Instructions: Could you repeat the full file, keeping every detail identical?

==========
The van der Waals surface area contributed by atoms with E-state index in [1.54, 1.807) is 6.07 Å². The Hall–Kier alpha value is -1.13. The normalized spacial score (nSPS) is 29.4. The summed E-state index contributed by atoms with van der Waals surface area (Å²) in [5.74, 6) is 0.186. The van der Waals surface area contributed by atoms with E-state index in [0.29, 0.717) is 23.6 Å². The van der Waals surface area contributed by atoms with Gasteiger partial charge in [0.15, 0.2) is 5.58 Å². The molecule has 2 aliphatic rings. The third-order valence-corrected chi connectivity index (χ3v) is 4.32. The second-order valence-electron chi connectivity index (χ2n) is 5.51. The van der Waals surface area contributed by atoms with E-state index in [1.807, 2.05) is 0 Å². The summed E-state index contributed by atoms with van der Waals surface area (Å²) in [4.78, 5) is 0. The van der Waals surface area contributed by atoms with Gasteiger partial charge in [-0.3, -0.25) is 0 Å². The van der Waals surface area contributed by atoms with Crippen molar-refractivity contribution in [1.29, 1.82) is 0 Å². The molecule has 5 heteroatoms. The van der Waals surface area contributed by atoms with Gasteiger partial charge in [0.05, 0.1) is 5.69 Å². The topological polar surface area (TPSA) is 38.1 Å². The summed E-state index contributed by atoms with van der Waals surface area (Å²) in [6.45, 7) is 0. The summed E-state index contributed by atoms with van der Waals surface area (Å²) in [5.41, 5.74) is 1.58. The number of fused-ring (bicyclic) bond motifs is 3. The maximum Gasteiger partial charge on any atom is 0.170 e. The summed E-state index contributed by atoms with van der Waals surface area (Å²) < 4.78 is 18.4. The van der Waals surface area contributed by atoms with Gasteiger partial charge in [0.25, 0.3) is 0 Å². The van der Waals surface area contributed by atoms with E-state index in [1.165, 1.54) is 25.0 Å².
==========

The van der Waals surface area contributed by atoms with E-state index in [1.54, 1.807) is 6.07 Å². The Hall–Kier alpha value is -1.13. The normalized spacial score (nSPS) is 29.4. The summed E-state index contributed by atoms with van der Waals surface area (Å²) in [5.74, 6) is 0.186. The van der Waals surface area contributed by atoms with E-state index in [0.29, 0.717) is 23.6 Å². The van der Waals surface area contributed by atoms with Gasteiger partial charge in [0.15, 0.2) is 5.58 Å². The molecule has 2 aliphatic rings. The third-order valence-corrected chi connectivity index (χ3v) is 4.32. The second-order valence-electron chi connectivity index (χ2n) is 5.51. The van der Waals surface area contributed by atoms with E-state index in [1.807, 2.05) is 0 Å². The summed E-state index contributed by atoms with van der Waals surface area (Å²) in [4.78, 5) is 0. The van der Waals surface area contributed by atoms with Gasteiger partial charge in [-0.3, -0.25) is 0 Å². The van der Waals surface area contributed by atoms with Crippen molar-refractivity contribution in [1.29, 1.82) is 0 Å². The molecule has 5 heteroatoms. The van der Waals surface area contributed by atoms with Gasteiger partial charge in [0.05, 0.1) is 5.69 Å². The topological polar surface area (TPSA) is 38.1 Å². The summed E-state index contributed by atoms with van der Waals surface area (Å²) in [6.45, 7) is 0. The summed E-state index contributed by atoms with van der Waals surface area (Å²) in [5.41, 5.74) is 1.58. The number of fused-ring (bicyclic) bond motifs is 3. The maximum Gasteiger partial charge on any atom is 0.170 e. The summed E-state index contributed by atoms with van der Waals surface area (Å²) < 4.78 is 18.4. The van der Waals surface area contributed by atoms with Gasteiger partial charge in [0.25, 0.3) is 0 Å². The van der Waals surface area contributed by atoms with E-state index in [1.165, 1.54) is 25.0 Å².